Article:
The large-scale movement of investors back into the real estate market has become a major issue in a lot of cities trying to implement strategies under the Neighborhood Stabilization Program (NSP). It seems pretty clear that in many market areas prices have come down to where an investor can make a decent profit on the cash flow from buying units and renting them out, and gambling on some future appreciation down the road. Currently, 2 out of 5 sales in the Vegas and Phoenix metro areas are investor sales, and 1 out of 3 in Miami-Dade. Cities and community development corporations (CDCs) often simply can’t compete with investors, who are not bound by the NSP discount requirements, who don’t have to jump through elaborate paperwork hoops to make decisions, and can offer lenders quick, all-cash deals for their REO properties.
It’s not clear how to think about this – is it a good thing, because investors are absorbing properties that would otherwise sit empty, or is it a bad thing, because they are taking properties away from homebuyers or CDCs, who might generate better long-term outcomes for the properties and the neighborhoods? Probably some of both, but in any event, investors are not going away. It’s time public agencies and CDCs recognize that they are a long-term and important part of the local housing scene, and figure out how to work with them. That, in turn, may involve new public sector strategies. Yes, many communities could do more to discourage bad actors, but hammers are not usually very effective by themselves; we should also be thinking about incentives, to motivate investors to become part of the solution to the crisis our neighborhoods are facing. The question is, how?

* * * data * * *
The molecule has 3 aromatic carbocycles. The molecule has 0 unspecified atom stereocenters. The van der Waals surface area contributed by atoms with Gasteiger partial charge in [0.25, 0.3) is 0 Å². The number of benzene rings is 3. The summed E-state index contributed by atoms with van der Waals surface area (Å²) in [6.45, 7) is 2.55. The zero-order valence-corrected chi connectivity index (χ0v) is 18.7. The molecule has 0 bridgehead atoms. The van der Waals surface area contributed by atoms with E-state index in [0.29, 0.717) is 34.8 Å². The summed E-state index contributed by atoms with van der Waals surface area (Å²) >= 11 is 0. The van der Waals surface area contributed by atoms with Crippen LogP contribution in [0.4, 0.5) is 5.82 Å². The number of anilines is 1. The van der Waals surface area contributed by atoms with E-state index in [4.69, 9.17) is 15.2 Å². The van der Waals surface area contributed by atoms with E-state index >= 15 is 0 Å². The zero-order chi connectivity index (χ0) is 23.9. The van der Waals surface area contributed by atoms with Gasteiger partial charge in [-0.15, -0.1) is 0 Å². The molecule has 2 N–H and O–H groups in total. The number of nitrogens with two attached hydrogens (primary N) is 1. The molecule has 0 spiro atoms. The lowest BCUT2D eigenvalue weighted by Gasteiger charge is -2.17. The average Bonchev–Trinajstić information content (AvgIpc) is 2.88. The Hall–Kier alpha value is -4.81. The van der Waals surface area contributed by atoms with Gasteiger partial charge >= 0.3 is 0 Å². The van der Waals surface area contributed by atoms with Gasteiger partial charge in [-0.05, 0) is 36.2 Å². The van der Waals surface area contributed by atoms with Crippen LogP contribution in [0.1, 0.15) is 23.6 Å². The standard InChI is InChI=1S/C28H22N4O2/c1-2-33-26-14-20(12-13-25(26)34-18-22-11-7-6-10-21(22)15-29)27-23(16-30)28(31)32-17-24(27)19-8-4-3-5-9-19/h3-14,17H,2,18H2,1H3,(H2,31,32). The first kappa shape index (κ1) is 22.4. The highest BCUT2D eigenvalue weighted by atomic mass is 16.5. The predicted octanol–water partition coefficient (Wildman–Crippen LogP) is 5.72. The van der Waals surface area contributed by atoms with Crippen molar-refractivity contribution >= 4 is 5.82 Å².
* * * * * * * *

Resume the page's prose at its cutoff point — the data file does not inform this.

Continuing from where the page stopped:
Alan Mallach is a non-resident senior fellow at The Brookings Institution. His most recent book is A Decent Home: Planning, Building and Preserving Affordable Housing (Planners Press, 2009).